Mining Data to Find Genetic Markers of Type 2 Diabetes

Funding forward-thinking, collaborative, groundbreaking work to advance medical research

North Carolina State University, University of North Carolina at Chapel Hill

Game-changing scientific discoveries are often the product of relentless collaboration. The Game-Changing Research Incentive Program (GRIP) at North Carolina State University asks local university personnel and RTI researchers to propose ways to stimulate the growth of interdisciplinary research. GRIP provides large-scale seed funding for collaborative research efforts.

The GRIP program, a joint effort by the NCSU Office of Research, Innovation & Economic Development, RTI, and the University of North Carolina Kenan Institute of Private Enterprise, allocates funding over three years to advance visionary research ideas. The program committee comprised of faculty and administrators from NC State, the University of North Carolina and RTI received 59 pre-proposals from more than 300 faculty members at ten North Carolina universities. They awarded funding to four projects, three of which included RTI researchers as principal investigators.

Forging a New Analytical Pipeline for Genomic Research and Precision Medicine

One of these winning GRIP projects aims to mine disparate big data sets curated by the National Institutes of Health (NIH) and make available valuable information for people researching type 2 diabetes.

Under the NCSU/RTI Program in Genetic Discovery and Prediction (PGDP), our joint research team will spend the next three years seeking insights on the genetic associations of disease by mining data from publicly available sources. The results will have implications for precision medicine, an emerging field that holds great promise for the prevention and treatment of complex, difficult-to-treat diseases such as diabetes.

The ultimate goal of the project is to assemble and process clinically relevant data sets and analyze them to uncover subtle genetic interactions and predictions of genetic elements of human disease. Eventually, PGDP will develop a phenotyping infrastructure to help prioritize genome-wide association studies—such as those recorded in the NIH database of genotypes and phenotypes, known as dbGaP. The project will also develop new methods for rapidly performing associations at the gene and pathway levels, as well as for conducting gene-to-gene analysis.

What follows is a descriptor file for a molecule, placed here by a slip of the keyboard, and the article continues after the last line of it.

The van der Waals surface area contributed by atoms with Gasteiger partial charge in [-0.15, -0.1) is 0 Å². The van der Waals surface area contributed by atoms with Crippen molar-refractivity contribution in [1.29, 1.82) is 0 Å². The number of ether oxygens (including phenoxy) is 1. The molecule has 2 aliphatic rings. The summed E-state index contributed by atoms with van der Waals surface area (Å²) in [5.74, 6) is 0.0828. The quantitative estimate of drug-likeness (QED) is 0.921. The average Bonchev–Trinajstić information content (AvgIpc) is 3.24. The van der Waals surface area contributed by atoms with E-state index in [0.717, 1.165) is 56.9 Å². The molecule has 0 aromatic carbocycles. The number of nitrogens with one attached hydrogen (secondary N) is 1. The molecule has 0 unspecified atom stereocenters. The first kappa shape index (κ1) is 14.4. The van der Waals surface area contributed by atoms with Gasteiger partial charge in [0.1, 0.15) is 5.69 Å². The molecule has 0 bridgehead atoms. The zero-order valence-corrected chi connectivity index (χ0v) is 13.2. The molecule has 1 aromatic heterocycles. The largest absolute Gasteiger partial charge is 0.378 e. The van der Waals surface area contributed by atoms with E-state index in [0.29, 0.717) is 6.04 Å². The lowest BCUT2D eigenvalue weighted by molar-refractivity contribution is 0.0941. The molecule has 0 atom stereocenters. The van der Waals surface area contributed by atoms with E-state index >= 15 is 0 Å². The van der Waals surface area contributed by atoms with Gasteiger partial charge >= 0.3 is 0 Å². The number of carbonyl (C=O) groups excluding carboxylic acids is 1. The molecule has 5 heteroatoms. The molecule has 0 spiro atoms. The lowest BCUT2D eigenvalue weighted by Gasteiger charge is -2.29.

NIH’s dbGaP was created as a repository for researchers performing human genome-wide association studies (GWAS). Because these studies come from a variety of sources, the results input into dbGaP were produced in different ways, using different technologies, and analyzed using different platforms. In many cases, these differences mean the data cannot be easily compared.

Our bioinformaticians, in collaboration with NC State researchers, saw an opportunity to create an analytical pipeline for data stored in dbGaP to be harmonized and made useful to the research community.

Our approach will leverage RTI’s PhenX toolkit, which catalogs standard measures of phenotypes and exposures for use in genome studies, as well as epidemiological and biomedical research. Using PhenX to map the data in dbGaP will allow researchers to see similarities in disparate data sets, indicating precursors of type 2 diabetes.

This collaborative effort takes advantage of the strengths of both NCSU and RTI—NCSU as a leader in quantitative and statistical genetics, and RTI as innovators of the PhenX toolkit. Together, the two groups of investigators aim to bring order to existing databases, setting the stage for new genetic discoveries.